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Going Electric tells the story of how electricity has been harnessed and channeled to create new and never-before-heard sounds, tracing both the chain reaction unleashed by the invention of the electric guitar and the evolution of synthesized music.
If the vocal track is the heart of a song, the rhythm track—the beat—is its body. It is the sonic element that taps into the most primal part of us and makes us want to move. “Four on the Floor” breaks the beat down, and examines the endless experimentation that has taken place at its core, the very bedrock of all music.
“Going Electric” tells the story of how electricity has been harnessed and channeled to create new and never-before-heard sounds, tracing both the chain reaction unleashed by the invention of the electric guitar and the evolution of synthesized music.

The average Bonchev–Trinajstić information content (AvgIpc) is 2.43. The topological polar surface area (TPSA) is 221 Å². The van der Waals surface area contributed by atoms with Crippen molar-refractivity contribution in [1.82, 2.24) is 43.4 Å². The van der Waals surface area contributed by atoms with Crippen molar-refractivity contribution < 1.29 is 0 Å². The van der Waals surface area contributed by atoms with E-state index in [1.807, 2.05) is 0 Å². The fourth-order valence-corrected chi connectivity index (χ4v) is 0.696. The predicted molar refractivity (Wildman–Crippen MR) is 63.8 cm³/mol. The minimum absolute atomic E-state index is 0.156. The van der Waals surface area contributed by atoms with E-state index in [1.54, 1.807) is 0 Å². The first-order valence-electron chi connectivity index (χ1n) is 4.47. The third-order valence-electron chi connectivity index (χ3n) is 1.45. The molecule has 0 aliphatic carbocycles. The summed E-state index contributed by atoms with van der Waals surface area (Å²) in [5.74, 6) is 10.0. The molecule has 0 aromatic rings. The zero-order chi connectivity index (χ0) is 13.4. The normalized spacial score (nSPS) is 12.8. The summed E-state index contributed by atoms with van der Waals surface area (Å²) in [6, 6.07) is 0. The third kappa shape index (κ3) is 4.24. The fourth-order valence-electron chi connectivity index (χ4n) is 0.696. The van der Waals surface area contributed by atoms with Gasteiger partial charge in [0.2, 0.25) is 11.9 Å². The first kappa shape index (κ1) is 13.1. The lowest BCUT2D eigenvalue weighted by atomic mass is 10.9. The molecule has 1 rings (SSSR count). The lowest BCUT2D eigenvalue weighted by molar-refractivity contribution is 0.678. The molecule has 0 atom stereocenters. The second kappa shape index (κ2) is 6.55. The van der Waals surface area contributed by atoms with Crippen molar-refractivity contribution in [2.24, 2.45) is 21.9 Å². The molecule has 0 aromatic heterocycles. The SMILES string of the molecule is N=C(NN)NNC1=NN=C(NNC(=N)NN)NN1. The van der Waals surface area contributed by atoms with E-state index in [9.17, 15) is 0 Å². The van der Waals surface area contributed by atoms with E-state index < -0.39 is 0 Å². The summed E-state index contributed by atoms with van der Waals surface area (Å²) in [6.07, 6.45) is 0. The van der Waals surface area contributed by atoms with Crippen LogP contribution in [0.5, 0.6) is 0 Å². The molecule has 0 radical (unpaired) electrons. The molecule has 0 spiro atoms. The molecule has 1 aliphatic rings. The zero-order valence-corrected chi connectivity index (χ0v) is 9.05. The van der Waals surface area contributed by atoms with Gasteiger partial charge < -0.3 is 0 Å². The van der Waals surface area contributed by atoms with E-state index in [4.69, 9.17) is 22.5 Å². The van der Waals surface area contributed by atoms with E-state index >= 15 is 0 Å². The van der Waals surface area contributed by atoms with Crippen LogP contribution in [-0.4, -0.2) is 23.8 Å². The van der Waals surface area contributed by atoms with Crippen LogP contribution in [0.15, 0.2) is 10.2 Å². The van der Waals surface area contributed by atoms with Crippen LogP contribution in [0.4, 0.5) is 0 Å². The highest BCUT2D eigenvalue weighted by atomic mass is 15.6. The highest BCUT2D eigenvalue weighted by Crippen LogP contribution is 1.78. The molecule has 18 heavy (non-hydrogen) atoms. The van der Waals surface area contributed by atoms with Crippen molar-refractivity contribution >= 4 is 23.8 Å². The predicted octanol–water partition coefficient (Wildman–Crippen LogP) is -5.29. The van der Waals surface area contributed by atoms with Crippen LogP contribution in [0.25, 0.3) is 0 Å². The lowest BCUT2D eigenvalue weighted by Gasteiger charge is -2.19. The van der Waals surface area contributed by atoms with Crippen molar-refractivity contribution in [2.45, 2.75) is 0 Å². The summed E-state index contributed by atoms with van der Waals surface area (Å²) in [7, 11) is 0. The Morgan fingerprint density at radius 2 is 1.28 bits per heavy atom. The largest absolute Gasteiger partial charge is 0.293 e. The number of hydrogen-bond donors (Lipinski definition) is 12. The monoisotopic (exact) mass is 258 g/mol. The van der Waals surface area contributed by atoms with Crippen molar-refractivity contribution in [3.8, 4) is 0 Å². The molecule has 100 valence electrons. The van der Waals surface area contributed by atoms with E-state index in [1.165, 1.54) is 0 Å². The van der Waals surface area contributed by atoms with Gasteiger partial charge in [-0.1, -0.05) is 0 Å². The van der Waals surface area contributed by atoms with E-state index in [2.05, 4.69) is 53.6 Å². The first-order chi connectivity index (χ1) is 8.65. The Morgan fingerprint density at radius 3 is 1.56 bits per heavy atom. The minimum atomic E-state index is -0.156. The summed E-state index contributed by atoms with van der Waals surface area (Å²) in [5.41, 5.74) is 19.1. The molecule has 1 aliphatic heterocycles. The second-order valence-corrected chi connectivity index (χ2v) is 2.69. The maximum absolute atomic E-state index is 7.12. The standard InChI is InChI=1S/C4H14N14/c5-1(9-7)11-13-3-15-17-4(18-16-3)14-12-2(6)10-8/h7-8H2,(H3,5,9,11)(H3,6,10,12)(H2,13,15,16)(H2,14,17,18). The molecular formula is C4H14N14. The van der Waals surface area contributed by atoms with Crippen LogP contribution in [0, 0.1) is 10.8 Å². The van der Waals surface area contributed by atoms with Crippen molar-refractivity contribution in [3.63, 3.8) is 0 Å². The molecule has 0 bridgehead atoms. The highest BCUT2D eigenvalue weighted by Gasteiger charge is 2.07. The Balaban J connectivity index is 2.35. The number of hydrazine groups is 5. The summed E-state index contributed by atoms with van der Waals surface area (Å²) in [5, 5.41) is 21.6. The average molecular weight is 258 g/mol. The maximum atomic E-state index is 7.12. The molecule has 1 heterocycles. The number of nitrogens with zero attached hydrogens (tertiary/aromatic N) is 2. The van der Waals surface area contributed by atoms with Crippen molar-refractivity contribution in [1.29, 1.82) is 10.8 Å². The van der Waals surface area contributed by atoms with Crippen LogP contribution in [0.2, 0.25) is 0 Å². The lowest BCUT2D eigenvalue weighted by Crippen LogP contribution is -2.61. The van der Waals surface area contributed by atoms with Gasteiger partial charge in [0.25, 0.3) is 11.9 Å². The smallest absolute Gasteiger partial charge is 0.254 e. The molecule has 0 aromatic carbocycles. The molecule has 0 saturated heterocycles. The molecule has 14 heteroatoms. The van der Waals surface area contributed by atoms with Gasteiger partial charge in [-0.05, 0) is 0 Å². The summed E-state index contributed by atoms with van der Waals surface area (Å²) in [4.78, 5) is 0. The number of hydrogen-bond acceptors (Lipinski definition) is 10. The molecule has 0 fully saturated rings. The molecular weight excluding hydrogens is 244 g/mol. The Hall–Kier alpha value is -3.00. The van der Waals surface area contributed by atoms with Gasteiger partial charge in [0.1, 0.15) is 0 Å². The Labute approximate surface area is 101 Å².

In this clip from Going Electric, Producer of The Who, Glyn Johns, traces the origins of Baba O’Riley to a unique synthesized rhythm pattern Peter Townsend created as the base for the song. A song that could only have come from the studio became unforgettable live and on record when juxtaposed with the explosive vocals of Roger Daltrey and the guitar, bass and drums of the band.
In Going Electric, Soundbreaking explores the unstoppable chain reaction in the recording studio triggered by plugging in. Giorgio Moroder, The Black Keys’ Patrick Kearney and Foo Fighters’ Dave Grohl celebrate the new world of electric guitars and synthesizers while Producer Linda Perry and The Who’s Roger Daltrey highlight some of the downsides of turning up the volume.
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